—Braxton Winston, a young community activist and battler against rampant inequalities in the enforcement of justice in Charlotte, NC, won a City Council seat.
—And La’Shadion Shemwell, a 30-year-old barber and Black Lives Matter proponent, pulled 57 percent of the vote in his extraordinary run for a City Council seat in McKinney, Texas. The suburban city on Dallas’s north side had long been considered a safe Republican bastion.
The nationwide progressive offensive in 2017 produced other ground shifting results such as many victories by millennials (five elected to the State House in Virginia alone); victories by immigrant candidates, including in Somerville (MA), Helena (MT), and Minneapolis; a rebellion in previously red suburbs; and (4) several wins by openly transgender men and women including House of Delegate (VA), several City Council seats and even a few seats on local school boards. Victories like these are proliferating because immigrant populations are growing, the LGBTQ community has become more readily excepted, Trumpism and GOP extremism are turning voters off, a rapid and relentless downsizing of the middle class is altering attitudes, and serious grassroots political organizing by Our Revolution, Democratic Socialists of America, Working Families Party, and other progressive groups is making a difference.
We can draw two big lessons from these wins in the “red” South and victories by others previously counted out of the by the status quo: progressives with a full-throated populist message (Medicare for All, a $15 minimum wage, corporate money out of politics, etc.) can win nearly anywhere; and the assertion by establishment Dems (echoed by corporate media) that progressive populism is not a winner is — in two words — bovine excrement.
Odd because the people outside of Washington hate that law.
Yes, hate. With a public approval rating of only 30 percent, the GOP’s trillion-dollar giveaway to multinational corporations and multimillionaires turns out to be Congress’ second-most disliked domestic law in the past quarter-century.
Second only to the multiple attempts by Trump, McConnell, and Ryan last year to take away the healthcare coverage of 23 million Americans — a move so mingy that 77 percent of the public opposed it.
Why do these doofuses keep trying to shove such wildly unpopular measures down people’s throats? Because, as columnist Michael Tomasky succinctly explained for the New York Times, “They are serving their megarich donors and the most extreme elements of their base.”
Yes. In today’s rigged political system, the special interests of a tiny minority trump the will of the great majority.
Since the GOP’s tax bill drastically reduced corporate taxes and increased many of ours, a few corporations are trying to dodge public fury by pulling a trickle-down trick on us. They’re awarding a tiny portion of their bonanza to workers — not as pay raises, but as one-time “bonus” payments. Bank of America, for example, is doling out $145 million in worker bonuses, while pocketing $2.6 billion it will get this year alone from the tax cut.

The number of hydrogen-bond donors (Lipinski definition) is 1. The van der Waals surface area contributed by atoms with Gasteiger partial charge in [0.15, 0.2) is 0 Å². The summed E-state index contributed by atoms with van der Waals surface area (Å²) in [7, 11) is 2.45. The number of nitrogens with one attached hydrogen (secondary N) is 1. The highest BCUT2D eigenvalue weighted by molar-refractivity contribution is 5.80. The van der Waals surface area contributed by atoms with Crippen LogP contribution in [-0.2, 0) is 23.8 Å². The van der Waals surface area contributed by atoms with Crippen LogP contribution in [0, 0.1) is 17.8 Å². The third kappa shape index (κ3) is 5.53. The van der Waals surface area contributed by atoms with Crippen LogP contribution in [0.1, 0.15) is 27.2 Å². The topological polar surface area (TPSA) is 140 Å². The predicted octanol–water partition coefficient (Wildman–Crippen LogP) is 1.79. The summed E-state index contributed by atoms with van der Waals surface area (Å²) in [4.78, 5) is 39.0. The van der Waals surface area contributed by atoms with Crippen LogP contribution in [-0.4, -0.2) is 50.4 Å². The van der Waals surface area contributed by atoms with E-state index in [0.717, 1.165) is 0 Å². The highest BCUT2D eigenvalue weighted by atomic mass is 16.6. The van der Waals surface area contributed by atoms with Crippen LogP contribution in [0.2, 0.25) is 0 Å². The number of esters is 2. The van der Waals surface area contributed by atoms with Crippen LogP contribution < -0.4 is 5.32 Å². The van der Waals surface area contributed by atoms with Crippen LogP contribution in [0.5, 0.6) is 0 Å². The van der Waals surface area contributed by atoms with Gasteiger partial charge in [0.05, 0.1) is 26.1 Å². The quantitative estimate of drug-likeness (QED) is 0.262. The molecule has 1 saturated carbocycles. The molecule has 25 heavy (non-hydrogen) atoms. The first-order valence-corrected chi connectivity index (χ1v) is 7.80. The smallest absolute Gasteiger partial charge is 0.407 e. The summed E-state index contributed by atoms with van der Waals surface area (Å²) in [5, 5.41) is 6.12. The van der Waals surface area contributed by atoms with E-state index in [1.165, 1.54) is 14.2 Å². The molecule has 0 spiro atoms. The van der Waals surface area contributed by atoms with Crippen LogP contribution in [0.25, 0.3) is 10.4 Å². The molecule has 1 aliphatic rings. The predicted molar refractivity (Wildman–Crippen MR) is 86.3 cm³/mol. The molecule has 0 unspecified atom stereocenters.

What they don’t tell you is that many of those bonus-paying corporations are also laying off thousands of workers.
In addition, the tax boondoggle for corporate giants guts our public treasury, so Washington Republicans and their army of corporate lobbyists are now demanding cuts in our Social Security, Medicare, and other safety-net programs.
That is where America’s inequality comes from. If the corporate-GOP syndicate wonders why they’re so despised, there it is.
The corporations create jobs, those workers pay taxes, and — voila! — the giveaway pays for itself!
Does it really work that way? Unfortunately, no.
Good Jobs First tracked the 386 incentive deals since 1976 that gave at least $50 million to a corporation, then tallied the number of jobs created. The average cost per job was $658,427 — each! That’s far more than cities and states can recover through any kinds of taxes those jobholders would pay in their lifetimes.
The rosy job-creation claims by incentive dealmakers also tend to be bogus, because they don’t subtract the number of jobs lost as a result of these deals.
Amazon, for example, has leaned on officials in every major metro area to subsidize its creation of a nationwide network of warehouses, data centers, and other facilities.
In a 2016 report titled “Amazon’s Stranglehold,” the Institute for Local Self-Reliance found that more than half of Amazon’s facilities had been built with government subsidies. And Good Jobs First found that since 2005, Amazon has received more than $1 billion from taxpayers to build their private business.
Each handout was made in the name of local workers — and, yes, Amazon does employ thousands. But the subsidies enable the retail giant to undercut local, unsubsidized competitors, driving them out of business and causing devastating job losses that greatly outnumber jobs gained.
The Institute reports that at the end of 2015, Amazon employed 146,000 people in its US operations. But the taxpayer-supported giant had meanwhile eliminated some 295,000 U.S. retail jobs.
Check out the report for yourself at ilsr.org/amazon-stranglehold
One stranger who’s brazenly asking you and millions of other people to do just that is Jeff Bezos.
He’s the head honcho of Amazon, the e-commerce behemoth whose vast supercomputer network routinely compiles and stores dossiers on every one of his customers. He’s obsessed with having the most data on the most people — it’s a little creepy.
Now, adding to the creep factor, Bezos literally wants Amazon to get inside your home. And, ironically, he’s using “security” as his rationale.